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What is API integration in your workflows?

How API integration works and benefits your process automation strategy

You probably use several different software applications and websites to complete your processes at work. What if you could connect them, even add new automated capabilities and remove several steps? API integration can be the answer. 

What is API integration?

API stands for Application Programming Interface, which is a software “bridge” that allows two applications to talk to each other. APIs are everywhere. Each time you use an app like Facebook, send an instant message, or check the weather on your phone, you're using an API.

Modern APIs use certain standards that are developer-friendly, easily accessible and understood broadly. You can think of them as pre-built digital micro-products that developers and technologists can plug-and-play into the things they’re building like websites, software applications, automations and more.

Integration Platforms as a Service (IPaaS) use APIs for simple connections and integration of tools. No-code, cloud-based process automation leverages them in workflows that usually have more steps and are logic based. These two types of platforms automate at the data level, which makes API integration easy. An automation method like Robotic Process Automation (RPA) however, automates at the surface or screen level and can’t usually leverage APIs.

APIs and workflow automation

APIs and workflow automation go hand-in-hand. While some process automation features like webforms, task routing, document generation, text analysis and data processing are built-in, others are enabled by APIs, usually when you’re automating a step that connects to another app like unlocking data from systems, embedding data into processes, or delivering a specific experience or service.

api-integration-workflow
API integration within a workflow automation could look like Salesforce data being automatically pulled into an email or another tool. It could also automatically enter data from another source into a Vendor Management System (VMS) or connect something like an Applicant Tracking System (ATS) to a Human Resources Information System (HRIS), then connect HRIS data to a company’s payroll software.

API integration to add new functionality

Don’t just think about your current software that needs to be integrated throughout your workflows. API-led connectivity could open the door to adding new embedded functionality to your processes without adding a whole new software product that you would actually have to use on screen.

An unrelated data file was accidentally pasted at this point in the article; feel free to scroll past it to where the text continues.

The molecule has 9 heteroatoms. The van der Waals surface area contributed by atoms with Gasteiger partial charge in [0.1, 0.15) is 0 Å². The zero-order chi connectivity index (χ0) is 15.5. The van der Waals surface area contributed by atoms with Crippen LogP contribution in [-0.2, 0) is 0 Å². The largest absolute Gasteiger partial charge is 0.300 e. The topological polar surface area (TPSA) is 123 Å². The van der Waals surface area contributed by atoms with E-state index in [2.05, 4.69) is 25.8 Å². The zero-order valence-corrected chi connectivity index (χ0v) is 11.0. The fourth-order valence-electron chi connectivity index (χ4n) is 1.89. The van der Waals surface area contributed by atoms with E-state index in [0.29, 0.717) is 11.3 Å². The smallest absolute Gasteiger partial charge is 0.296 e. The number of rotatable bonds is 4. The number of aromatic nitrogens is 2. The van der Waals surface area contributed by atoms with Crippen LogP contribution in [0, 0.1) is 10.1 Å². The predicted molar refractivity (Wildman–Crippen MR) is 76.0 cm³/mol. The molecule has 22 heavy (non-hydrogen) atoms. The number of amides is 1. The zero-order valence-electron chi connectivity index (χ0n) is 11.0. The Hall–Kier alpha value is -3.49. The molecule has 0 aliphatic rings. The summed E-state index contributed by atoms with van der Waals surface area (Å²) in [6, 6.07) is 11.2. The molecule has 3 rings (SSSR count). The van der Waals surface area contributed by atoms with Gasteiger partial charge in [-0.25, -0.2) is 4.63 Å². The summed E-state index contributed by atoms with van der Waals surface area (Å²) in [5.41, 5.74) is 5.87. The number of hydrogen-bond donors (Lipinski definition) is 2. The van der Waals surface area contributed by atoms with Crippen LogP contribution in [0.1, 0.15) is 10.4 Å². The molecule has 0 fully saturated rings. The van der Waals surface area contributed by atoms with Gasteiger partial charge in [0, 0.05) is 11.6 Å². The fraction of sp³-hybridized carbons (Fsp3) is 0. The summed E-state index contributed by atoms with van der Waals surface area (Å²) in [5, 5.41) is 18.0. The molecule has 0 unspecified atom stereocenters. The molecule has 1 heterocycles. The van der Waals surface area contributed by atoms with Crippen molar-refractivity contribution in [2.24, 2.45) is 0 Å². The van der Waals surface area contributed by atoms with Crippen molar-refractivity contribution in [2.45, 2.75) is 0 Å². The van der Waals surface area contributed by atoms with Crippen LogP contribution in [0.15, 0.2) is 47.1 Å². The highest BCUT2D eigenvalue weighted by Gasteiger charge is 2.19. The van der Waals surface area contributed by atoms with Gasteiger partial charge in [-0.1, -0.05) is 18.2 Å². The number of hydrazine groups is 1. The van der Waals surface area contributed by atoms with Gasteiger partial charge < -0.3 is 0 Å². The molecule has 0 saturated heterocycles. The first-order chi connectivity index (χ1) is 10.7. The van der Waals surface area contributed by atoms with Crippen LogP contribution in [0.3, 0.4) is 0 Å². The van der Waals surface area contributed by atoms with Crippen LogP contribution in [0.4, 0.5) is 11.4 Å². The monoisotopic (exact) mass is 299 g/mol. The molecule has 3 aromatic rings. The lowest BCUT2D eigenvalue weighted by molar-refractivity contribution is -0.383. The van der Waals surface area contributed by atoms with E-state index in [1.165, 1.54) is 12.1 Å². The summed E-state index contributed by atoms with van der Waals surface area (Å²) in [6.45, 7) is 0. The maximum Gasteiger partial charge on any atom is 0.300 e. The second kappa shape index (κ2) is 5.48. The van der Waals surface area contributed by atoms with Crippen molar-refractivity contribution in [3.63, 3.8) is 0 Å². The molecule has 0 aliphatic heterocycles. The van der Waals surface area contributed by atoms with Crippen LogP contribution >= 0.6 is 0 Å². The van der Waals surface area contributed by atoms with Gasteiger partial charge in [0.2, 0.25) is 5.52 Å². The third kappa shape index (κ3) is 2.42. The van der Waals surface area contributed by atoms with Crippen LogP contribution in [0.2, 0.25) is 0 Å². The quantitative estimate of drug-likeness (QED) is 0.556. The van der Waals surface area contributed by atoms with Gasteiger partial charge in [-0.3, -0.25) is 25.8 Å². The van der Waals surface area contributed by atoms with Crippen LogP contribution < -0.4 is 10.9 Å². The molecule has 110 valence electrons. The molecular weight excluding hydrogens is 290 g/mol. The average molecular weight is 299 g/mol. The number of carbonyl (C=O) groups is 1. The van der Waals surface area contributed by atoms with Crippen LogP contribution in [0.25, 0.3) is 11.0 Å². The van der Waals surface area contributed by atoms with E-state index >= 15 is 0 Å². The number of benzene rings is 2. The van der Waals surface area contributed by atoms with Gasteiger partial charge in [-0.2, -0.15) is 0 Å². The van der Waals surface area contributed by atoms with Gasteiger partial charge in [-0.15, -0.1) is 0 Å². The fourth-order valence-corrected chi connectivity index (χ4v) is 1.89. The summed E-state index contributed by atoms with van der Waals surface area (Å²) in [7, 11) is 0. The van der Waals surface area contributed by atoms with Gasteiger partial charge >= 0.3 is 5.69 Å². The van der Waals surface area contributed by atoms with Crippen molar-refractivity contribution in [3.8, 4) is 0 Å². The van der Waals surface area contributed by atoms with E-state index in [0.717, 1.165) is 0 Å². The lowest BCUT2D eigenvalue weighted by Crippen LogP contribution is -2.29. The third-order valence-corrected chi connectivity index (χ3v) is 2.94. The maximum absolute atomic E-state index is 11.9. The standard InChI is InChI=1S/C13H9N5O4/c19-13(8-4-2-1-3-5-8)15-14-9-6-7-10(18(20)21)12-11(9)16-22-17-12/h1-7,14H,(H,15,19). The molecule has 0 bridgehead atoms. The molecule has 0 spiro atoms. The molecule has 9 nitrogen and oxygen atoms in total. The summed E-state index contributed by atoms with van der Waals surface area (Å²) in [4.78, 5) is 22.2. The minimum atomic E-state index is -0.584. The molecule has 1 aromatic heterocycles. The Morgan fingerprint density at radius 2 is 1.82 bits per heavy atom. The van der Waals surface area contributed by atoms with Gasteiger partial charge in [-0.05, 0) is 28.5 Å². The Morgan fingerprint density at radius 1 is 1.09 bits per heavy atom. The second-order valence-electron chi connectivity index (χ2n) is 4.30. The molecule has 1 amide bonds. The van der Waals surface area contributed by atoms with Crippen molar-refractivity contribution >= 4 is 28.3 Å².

For example, an API for address validation could be built into an automated workflow that works with delivery data at a logistics company, or with new employee contact information data in an HR onboarding process. The workflow could automatically verify and standardize new mailing addresses, then the automation could automatically send an alert to you or the customer to update the information when it’s not correct.

API integration benefits for process automation

Choosing a process automation platform that easily leverages API integration gives you a few key strategic advantages. 

Quick implementation: Rather than building custom functionality or integrations from scratch to connect software, APIs can be a much faster option. For example, it is much easier for Uber to leverage Google Maps’ APIs rather than build its own GPS functionality. 

With a good open API and solid documentation, leveraging API integrations can be very quick for developers.

Low maintenance: APIs also mean less upkeep than custom integrations. Going back to the example of Uber, the rideshare company doesn’t have to maintain the maps, location and GPS software itself. Google does that. 

That doesn’t mean there is no maintenance required though. With software updates and changes to Google Maps, app developers still have to maintain the API occasionally, but it is significantly less work.

Scalable: Most modern APIs can handle high volumes and constant updates without much issue. API pricing models can differ based on usage, but they are technically very well suited to scale as your processes, data, teams and software products grow.

Open-ended: Since modern APIs are relatively universal and easy to implement, once your processes are able to work with API integration, adding, removing or swapping APIs can allow your workflows to be open-ended and flexible. Changes to your operations or tech stack don’t have to throw a huge wrench into your automations. With API integration, your workflows or apps can be updated with much more agility.

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Written by Catalytic